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Maple taffy is a sweet treat made from pure, concentrated, real maple syrup. It is not a true taffy at all, but it has a texture that is similar to genuine taffy, hence the name. It is sometimes called sugar on snow as well and is sometimes called maple toffee or taffye. True taffy and toffee are both distinct confections that resemble maple taffy only in texture.
A traditional treat in many parts of North America where maple syrup is made, maple taffee has been made for centuries. Areas of northern New England, in the United States, and in many parts of Canada are places where people have been making this very simple confection for a very long time. This is primarily due to the large number of sugar maple trees, the source of maple syrup, that are found in these regions.
True taffy is made by boiling a mixture of sugar, some type of oil or butter and, very often, some type of color and flavoring. This mixture is then kneaded and folded in a process called pulling, which gives it a lighter, chewier texture. Maple taffy is not handled in this way at all and so is not actually true taffy, although to add to the confusion, traditional taffy can be flavored with maple flavoring. Maple taffy has a texture reminiscent of true taffy, however, and so is often called taffy. It is chewy and very sweet.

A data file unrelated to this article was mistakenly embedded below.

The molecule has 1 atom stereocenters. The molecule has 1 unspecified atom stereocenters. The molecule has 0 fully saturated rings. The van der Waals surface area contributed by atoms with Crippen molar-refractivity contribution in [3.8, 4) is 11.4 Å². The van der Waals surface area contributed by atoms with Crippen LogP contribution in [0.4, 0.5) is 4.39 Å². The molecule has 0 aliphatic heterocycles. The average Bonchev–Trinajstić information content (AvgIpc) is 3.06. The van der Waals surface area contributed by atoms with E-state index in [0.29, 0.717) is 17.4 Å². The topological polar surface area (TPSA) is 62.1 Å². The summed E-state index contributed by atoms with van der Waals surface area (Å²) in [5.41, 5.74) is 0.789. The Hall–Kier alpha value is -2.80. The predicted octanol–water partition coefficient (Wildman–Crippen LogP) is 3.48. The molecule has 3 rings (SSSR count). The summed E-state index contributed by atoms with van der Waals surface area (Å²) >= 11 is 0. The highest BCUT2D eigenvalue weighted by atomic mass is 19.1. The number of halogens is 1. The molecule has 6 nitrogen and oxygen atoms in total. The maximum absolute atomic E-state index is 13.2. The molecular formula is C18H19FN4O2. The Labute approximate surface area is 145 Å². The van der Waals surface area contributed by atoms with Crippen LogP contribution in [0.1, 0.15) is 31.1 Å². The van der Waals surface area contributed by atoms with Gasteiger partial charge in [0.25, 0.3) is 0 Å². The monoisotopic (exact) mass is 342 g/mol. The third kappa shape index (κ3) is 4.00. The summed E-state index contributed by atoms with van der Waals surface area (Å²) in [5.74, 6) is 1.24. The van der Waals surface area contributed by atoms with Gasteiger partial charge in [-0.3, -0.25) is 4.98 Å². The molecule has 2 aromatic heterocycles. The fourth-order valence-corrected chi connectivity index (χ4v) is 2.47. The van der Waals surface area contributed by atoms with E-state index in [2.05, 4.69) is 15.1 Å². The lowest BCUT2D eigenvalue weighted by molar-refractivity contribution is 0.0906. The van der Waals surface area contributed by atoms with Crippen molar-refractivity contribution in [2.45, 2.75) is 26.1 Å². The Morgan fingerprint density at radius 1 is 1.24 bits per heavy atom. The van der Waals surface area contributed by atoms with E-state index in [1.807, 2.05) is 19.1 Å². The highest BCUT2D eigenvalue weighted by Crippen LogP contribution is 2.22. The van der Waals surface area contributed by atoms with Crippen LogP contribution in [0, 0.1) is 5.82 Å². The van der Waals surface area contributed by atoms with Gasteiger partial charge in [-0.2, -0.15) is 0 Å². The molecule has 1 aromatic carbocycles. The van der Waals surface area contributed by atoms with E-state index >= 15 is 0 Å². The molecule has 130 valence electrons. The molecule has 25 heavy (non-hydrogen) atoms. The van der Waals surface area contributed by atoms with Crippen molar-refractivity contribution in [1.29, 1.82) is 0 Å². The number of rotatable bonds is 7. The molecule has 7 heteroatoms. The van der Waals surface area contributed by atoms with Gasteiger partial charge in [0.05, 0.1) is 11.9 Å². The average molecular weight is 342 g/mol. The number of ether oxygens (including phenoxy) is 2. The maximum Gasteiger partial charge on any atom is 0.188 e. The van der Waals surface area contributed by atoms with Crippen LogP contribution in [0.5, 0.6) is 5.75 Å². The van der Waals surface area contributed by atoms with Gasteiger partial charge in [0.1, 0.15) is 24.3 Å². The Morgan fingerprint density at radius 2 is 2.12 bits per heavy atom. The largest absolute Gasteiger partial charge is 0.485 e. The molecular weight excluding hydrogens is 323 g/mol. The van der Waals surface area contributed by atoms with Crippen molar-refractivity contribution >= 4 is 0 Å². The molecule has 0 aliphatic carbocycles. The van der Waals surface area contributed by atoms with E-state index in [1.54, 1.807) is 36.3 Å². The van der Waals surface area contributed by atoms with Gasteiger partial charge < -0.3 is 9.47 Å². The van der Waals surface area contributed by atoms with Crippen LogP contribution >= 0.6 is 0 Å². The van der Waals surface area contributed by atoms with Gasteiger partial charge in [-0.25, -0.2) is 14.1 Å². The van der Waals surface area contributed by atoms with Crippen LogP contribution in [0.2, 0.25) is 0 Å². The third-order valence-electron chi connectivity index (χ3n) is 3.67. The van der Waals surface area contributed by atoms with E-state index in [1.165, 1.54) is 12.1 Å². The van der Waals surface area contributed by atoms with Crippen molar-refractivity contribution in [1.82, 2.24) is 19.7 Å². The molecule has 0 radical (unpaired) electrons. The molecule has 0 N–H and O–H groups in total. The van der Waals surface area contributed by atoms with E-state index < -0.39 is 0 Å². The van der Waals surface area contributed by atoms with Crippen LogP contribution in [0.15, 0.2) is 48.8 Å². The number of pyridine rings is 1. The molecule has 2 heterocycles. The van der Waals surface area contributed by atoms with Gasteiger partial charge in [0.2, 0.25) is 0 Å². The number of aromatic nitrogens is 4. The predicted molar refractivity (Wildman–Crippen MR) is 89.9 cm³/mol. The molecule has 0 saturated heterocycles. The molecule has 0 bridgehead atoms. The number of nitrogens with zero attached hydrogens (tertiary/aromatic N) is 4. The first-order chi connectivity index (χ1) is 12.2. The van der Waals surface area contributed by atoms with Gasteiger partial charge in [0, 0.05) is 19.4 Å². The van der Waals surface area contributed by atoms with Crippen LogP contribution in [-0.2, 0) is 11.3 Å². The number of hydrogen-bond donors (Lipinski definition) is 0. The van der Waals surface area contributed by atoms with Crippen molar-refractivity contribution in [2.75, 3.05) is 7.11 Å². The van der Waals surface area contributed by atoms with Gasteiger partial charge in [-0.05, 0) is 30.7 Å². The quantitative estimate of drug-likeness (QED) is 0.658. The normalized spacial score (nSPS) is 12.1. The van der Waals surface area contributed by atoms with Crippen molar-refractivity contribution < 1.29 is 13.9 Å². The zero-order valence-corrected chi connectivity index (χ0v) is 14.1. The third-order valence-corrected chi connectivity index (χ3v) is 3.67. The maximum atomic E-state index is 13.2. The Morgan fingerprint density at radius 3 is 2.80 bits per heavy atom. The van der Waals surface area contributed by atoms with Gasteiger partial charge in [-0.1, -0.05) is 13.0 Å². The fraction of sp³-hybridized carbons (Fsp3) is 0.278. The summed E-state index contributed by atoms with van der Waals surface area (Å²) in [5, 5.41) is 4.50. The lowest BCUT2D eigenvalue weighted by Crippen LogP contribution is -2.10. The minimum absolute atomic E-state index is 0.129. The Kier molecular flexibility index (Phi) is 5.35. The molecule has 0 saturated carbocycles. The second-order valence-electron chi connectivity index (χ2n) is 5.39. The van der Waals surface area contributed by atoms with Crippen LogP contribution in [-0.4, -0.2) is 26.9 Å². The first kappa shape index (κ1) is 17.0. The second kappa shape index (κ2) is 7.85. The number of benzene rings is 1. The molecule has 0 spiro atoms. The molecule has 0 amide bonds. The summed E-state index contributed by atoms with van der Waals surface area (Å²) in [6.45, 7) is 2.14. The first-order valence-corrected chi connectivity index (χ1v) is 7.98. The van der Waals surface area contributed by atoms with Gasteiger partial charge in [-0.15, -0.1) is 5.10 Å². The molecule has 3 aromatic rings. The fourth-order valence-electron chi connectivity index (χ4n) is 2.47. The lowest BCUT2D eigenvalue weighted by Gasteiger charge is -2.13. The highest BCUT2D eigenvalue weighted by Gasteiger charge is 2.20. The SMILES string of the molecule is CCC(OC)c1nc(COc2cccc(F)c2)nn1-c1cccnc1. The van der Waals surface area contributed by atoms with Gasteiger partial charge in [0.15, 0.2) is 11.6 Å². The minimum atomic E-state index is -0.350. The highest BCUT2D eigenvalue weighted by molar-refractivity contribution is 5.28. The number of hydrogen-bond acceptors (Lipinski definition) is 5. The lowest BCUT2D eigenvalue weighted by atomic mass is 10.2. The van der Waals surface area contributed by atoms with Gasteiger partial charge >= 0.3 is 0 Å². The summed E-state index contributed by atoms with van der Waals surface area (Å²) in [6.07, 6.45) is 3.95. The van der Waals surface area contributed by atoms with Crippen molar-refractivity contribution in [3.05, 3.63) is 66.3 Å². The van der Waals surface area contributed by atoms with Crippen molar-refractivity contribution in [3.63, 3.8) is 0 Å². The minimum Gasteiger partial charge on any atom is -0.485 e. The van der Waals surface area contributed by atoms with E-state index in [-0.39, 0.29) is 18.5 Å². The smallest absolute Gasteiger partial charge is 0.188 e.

Making maple taffy is very simple. Maple syrup is required, and it must be pure, genuine maple syrup from sugar maple trees, although in parts of Canada, syrup made from the sap of a related tree called the box elder is sometimes used. Maple syrup is made by boiling sugar maple sap down, a process that requires between 20 to 50 gallons (70 to 175 liters) of sap to make one gallon (3.8 liters) of syrup. The maple syrup is boiled further until it begins to thicken and reaches a temperature of 232-238 degrees Fahrenheit (111.1-114 degrees Celsius).
Once the syrup has been reduced and cooked to the proper temperature, it is poured over hard-packed, pure snow. The hot syrup quickly begins to solidify when it contacts the snow and acquires a thick, chewy texture. Traditionally, the maple taffy is often rolled up on a wooden stick. Some people eat the taffy when it is still warm, but some prefer to let it cool completely, which results in a harder candy.
My grandmother lives in New England, and makes maple taffy every holiday season. It is a treat that the entire family looks forward to eating each year.
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